You can find every type of cuisine in Beijing, including all types of regional Chinese cuisines and plenty of Western options to boot. The Beijinger is a great resource with a directory of restaurant listings. Many restaurants (including McDonald’s) will deliver throughout the city for a small fee. Sherpa’s, one of many home delivery food options, is an online site that delivers food from a large number of different restaurants throughout Beijing with menus online.
Eastern Food in Beijing
Din Tai Fung: This Dim Sum restaurant chain is highly regarded by expats and locals alike. Their soup dumplings are incredible—go with a big group and order to share. Make a reservation if possible, but walk-ins usually wait no more than 15 minutes if you keep pressing the hostess to seat you.
QuanJuDe/DaDong: Beijing is famous for a delicious dish known popularly as “Peking Duck,” a roast duck with a crispy skin served with thin pancakes, sliced vegetables, and various sauces. These two restaurants are widely regarded as the best Peking Duck Houses in Beijing. Try them both out and see for yourself.
Hatsune: located in Sanlitun, Hatsune is a Japanese restaurant with modern décor. It serves up delicious and creative rolls as well as your standard Japanese fare for Western (i.e. higher) prices. Make a reservation.
Western Food in Beijing
Element Fresh: A lovely healthy option located on the third floor of Sanlitun Village offering salads, soups, and sandwiches for Western prices.
Union Bar & Grill: Also located in Sanlitun village, this restaurant offers juicy steaks and burgers for Western prices.
Vasco’s: located in the Hilton hotel at Wangfujing, Vasco’s is a buffet style restaurant offering Western and Eastern options. They have a wonderful breakfast buffet for around $30.00 USD per person.
The Best Coffee Shops in Beijing
Bread Talk/Paris Baguette: Both of these chains are Korean-owned and offer similar products: huge arrays of baked goods, breakfast pastries, and different bread options, as well as basic coffee drinks.
Weidome: This affordable Chinese bakery chain offers typical baked goods and specialty pastries such as “sweetheart cake,” a puff pastry filled with red-bean paste, made fresh daily. Basic coffee offerings and assorted specialty drinks are available too.
Starbucks: With over 70 locations throughout the city Starbucks Beijing offers almost all of the same drinks as branches in the United States, at the same Western prices. Locations are usually very clean and comfortable and all provide free high-speed Wi-Fi.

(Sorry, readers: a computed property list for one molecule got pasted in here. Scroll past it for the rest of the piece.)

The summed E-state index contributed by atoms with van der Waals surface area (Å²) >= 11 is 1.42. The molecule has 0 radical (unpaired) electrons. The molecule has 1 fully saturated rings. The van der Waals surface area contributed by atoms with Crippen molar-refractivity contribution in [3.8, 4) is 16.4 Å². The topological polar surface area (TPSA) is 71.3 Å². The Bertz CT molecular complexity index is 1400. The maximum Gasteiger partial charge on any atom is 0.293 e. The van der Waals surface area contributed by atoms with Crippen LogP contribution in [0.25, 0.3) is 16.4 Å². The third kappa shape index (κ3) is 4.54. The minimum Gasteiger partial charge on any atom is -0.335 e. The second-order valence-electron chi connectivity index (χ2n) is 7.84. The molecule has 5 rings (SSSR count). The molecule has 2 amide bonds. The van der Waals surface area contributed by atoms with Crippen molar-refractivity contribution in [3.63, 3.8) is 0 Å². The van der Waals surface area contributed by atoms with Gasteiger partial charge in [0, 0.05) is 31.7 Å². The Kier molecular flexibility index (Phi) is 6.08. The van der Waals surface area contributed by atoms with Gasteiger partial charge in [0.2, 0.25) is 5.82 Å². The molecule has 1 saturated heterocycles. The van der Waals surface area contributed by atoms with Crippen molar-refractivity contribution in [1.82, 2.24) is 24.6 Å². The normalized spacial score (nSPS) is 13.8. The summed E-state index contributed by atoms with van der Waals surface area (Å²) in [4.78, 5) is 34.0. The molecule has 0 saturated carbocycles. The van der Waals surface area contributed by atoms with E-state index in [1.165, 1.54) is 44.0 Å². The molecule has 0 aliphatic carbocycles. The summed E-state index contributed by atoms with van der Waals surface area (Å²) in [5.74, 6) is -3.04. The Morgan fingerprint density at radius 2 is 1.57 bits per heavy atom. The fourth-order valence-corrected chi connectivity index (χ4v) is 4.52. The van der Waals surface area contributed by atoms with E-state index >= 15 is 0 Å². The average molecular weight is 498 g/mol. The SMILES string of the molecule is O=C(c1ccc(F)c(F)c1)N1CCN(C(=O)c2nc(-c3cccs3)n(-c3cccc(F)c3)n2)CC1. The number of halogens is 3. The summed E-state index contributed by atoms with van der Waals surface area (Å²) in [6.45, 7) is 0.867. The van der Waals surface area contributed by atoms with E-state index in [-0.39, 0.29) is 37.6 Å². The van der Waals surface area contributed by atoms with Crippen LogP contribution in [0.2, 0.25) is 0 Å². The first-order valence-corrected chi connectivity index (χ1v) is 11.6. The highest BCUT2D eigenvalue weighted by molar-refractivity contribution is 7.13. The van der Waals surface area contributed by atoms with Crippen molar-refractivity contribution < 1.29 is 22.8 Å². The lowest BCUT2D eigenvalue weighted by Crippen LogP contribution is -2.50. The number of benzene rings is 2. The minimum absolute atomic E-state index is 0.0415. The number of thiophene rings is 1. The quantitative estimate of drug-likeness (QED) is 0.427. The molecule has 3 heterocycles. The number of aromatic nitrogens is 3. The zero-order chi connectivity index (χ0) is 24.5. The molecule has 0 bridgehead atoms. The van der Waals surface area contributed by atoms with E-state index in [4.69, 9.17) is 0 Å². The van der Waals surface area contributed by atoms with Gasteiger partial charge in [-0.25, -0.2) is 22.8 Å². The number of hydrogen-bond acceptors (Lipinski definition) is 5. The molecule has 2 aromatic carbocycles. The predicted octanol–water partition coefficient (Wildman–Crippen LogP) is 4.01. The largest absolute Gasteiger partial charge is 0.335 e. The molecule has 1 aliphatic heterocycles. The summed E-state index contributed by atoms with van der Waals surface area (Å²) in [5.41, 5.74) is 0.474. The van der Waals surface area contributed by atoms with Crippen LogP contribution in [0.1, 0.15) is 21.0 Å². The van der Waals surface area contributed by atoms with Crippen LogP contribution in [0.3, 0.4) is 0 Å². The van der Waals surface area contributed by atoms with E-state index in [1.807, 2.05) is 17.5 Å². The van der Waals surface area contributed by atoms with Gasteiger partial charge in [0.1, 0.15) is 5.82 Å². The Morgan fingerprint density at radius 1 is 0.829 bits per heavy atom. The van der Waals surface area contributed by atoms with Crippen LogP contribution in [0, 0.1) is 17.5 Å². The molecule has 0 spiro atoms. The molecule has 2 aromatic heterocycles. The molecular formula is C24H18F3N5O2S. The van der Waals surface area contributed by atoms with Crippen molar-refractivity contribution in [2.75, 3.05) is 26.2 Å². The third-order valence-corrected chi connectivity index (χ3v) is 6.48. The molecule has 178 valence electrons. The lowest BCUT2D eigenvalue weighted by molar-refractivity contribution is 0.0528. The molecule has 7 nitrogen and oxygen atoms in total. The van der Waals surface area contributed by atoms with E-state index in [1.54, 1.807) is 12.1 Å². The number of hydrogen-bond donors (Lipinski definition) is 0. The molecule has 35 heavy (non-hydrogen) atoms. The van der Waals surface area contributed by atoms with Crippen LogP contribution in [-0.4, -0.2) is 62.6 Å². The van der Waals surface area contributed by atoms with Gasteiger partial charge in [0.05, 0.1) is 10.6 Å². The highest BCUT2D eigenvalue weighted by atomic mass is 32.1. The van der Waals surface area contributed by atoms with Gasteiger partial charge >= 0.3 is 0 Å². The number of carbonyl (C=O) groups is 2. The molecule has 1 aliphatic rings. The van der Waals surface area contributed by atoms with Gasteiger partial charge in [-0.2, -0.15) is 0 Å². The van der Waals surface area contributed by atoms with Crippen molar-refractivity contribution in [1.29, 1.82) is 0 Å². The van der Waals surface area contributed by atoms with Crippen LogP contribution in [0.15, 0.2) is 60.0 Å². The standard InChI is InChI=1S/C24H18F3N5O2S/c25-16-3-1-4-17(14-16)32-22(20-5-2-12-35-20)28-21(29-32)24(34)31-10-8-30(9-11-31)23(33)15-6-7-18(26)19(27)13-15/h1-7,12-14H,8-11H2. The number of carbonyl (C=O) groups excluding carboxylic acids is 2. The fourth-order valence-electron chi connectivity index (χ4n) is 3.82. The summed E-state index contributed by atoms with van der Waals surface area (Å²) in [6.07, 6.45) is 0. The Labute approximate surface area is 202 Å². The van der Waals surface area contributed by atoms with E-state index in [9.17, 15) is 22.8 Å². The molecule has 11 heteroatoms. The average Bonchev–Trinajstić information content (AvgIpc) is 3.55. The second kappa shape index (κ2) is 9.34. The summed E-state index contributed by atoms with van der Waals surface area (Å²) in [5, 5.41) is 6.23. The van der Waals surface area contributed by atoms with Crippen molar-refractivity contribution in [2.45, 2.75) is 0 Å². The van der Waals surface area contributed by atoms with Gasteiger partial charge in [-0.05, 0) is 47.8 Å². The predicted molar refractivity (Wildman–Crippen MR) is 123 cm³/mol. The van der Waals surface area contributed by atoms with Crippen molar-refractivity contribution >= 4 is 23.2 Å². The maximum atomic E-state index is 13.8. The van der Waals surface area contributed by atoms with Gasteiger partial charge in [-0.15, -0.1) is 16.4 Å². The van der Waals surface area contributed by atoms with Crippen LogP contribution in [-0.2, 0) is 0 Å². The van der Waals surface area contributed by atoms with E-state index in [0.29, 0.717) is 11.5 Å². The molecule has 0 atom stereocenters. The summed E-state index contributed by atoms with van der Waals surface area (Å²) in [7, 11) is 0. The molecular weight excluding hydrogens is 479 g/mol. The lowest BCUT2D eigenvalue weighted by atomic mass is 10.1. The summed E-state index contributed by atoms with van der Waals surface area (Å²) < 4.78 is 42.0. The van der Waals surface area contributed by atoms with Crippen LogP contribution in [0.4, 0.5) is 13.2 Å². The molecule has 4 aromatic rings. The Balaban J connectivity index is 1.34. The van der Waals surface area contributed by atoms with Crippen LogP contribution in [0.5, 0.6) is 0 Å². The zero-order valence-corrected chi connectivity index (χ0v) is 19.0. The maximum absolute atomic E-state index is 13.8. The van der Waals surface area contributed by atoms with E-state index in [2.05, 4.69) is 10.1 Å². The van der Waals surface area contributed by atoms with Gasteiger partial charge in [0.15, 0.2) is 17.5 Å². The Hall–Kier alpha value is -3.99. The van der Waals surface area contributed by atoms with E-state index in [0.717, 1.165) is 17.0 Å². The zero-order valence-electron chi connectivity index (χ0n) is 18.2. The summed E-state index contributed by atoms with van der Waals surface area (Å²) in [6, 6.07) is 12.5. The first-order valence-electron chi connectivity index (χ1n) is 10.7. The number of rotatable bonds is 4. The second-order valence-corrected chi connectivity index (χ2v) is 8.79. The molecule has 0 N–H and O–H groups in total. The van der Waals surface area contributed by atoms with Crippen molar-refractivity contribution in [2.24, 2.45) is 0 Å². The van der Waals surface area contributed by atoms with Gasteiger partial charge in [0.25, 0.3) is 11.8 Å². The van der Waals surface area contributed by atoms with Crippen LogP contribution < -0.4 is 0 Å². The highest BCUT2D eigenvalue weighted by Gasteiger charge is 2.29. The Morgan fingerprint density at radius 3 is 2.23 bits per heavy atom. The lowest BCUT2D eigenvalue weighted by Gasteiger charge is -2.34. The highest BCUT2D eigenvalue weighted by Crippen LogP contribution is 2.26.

Tea Houses in Beijing
Drinking tea in Beijing can be a wonderful cultural experience. Chinese tea ceremonies are incredibly complex rituals, complete with recitations of Confucian poetry. Don’t miss out!
Confucian Teahouse: Right across from the Confucius Temple in Dongcheng, this teahouse is lovely, albeit sometimes crowded and a bit touristy. The staff speaks English.
Street Food in Beijing
Jian Bing: a savory Chinese crêpe that is eaten for breakfast and can be found at little stalls on most major street corners every morning. They are cooked to order, folded up, and eaten out of a plastic bag for convenience on the go.
Food Safety in Beijing
Do not drink water or anything with ice unless you are sure that it has come from a filtered water source. When buying meats, eggs, and dairy products from your local grocery store always search for the freshest dates. Wash all fruits and vegetables with soap and warm water before eating or cooking. When eating street food take extra precautions and beware of meat that has been lying out. As always, don’t eat at restaurants or stalls that nobody else is eating at.
Things To Do
Beijing is filled with hidden treasures to explore. Take some time prior to arrival to research the main attractions and jot down a bucket list—otherwise it is easy to get overwhelmed. Then take some time to wander around different neighborhoods, even getting a little lost. Duck into the tiny shops and bakeries lining the alleyways for some exposure to authentic Beijing life.
Cinemas: Movie theatres throughout the city will usually have at least one Western movie playing in English with Chinese subtitles. You can always count on blockbuster releases, although their release may be a little delayed.
Beijing Opera: Watch the colorful performances of Beijing’s unique performance art, which is unlike any opera you will ever see elsewhere!
Top Sights in Beijing
Tiananmen Square: Tiananmen refers to the gate and square just outside the Forbidden City, but becamse famous for two historically significant moments: the founding of the PRC in 1949 and the 1989 pro-democracy demonstrations. Mao’s large portrait dominates the entrance of the square and the public plaza sees crowds of tourists from all over the world on a daily basis.
The Forbidden City: This large palace complex was given its name because at one time only members of the imperial court were allowed inside its walls. The palace was completed in 1410 and was home to the imperial family until the last emperor, Puyi, abdicated in the early 1900s.
The Summer Palace: A beautiful scenic park on the edge of the city, the Summer Palace was the favorite vacation spot of one of Chinese history’s most powerful women, Empress Cixi.
The Great Wall: China’s grandest monument, stretching for thousands of miles across China, begins about 40 miles outside of Beijing. Four main locations on the wall are accessible from Beijing: Badaling, Mutianyu, Huanghua Cheng, and Simatai.
The Silk Market: With the fastest-growing luxury market in the world comes one of the largest markets for counterfeit goods. Spend an afternoon haggling for the latest designer knock-offs at the Silk Market, right above the YongAnLi subway stop on the 1 line.
798 Art District: After an abandoned factory was converted into a contemporary artist’s workshop, numerous studios and galleries popped up in what is now a world-famous center for contemporary Chinese art.